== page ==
By John Richardson
AT LEAST one global polyolefins producer is rumoured to be shipping increased volumes of resin from the US to Europe in response to the shale gas-derived shift in competitiveness.
“Dow Chemical CEO Andrew Liveris is making a call on the global economy – one of multi-year slow growth – and adjusting the company’s approach to maximise competitiveness in this environment,” wrote my colleague Joseph Chang in this article.
“But with six world-scale crackers scheduled to come on line in the US in the 2016-2017 timeframe, the economy better grow out of its funk by then.
“Liveris expects global GDP growth of around 2.5% in 2013, with China growing at a 6-7% clip and the US at about 2.2%. All figures are below historical norms.
“It is still years away, but the prospect of massive amounts of US ethylene and derivatives capacity coming on in a slow-growth global environment is not something to be relished. Much of that derivatives production will be targeted for exports.”
Dow is pushing ahead with heavy investments in the US, while also announcing the closure of 29 plants – many in Europe. This involves an 8% reduction in its workforce.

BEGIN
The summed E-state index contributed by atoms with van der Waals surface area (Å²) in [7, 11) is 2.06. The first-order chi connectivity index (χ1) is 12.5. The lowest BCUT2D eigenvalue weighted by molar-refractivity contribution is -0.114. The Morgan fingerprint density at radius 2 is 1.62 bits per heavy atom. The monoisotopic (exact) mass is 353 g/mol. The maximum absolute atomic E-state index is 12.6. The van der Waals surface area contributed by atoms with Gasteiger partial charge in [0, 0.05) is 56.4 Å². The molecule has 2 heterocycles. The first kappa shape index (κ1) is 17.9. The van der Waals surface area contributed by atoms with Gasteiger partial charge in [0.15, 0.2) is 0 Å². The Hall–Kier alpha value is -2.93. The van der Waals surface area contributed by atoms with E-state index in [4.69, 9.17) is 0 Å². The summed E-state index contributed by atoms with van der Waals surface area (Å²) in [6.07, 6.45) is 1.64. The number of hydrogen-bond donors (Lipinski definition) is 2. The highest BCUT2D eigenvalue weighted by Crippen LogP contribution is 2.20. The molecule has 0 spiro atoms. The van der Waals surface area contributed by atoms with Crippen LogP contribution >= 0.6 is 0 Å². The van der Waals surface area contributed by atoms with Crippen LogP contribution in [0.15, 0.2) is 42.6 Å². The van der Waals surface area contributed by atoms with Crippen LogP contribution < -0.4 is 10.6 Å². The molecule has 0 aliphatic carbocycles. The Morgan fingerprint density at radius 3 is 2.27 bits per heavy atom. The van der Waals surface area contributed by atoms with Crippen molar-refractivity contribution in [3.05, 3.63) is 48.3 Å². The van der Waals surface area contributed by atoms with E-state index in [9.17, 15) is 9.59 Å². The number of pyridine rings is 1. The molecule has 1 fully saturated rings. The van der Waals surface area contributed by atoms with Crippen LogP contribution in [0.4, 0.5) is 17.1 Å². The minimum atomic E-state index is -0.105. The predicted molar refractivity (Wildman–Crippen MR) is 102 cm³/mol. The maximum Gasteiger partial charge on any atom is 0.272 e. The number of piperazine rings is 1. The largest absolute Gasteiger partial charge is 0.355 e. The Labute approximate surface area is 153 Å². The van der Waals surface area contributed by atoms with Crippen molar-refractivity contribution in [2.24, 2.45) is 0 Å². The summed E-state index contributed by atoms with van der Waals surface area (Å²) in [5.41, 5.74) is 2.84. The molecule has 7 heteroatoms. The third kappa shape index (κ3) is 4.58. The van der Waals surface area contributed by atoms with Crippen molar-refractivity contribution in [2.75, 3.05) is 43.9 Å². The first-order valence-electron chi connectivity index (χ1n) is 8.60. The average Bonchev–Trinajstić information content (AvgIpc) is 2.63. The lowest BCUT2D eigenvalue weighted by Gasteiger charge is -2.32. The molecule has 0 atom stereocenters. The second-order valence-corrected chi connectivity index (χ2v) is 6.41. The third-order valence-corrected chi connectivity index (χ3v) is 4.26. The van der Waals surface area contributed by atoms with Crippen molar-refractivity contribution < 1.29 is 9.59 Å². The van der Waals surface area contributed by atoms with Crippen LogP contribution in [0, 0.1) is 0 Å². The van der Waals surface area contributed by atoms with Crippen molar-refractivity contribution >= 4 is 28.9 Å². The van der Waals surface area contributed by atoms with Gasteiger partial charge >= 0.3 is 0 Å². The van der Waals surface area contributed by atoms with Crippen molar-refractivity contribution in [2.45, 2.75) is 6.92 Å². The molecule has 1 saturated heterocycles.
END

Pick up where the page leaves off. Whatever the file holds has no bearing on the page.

Ethylene contract margins, however, still remain in positive territory, as the chart below shows from the latest ICIS pricing European Weekly Ethylene Margin Report.
But it seems logical to us that there will be increasing pressure from downstream industries in Europe for more discounts. Europe is in the midst of a multi-year economic crisis, the resolution of which rests on policymakers recognising that demographics drive demand. Mark Garrett, COE of Borealis, has said that Europe has entered a “ten-year stagnation period”.
How much longer can Europe carry on running its crackers at what blogger Paul Hodges describes as recession level operating rates? As the second chart below shows, Q3 rates remained at 80%.
It seems reasonable, therefore, to assume that more boardroom discussions are taking place about restructuring the European industry.
Unless, that is, European producers are betting on a substantial reduction in the US feedstock advantage.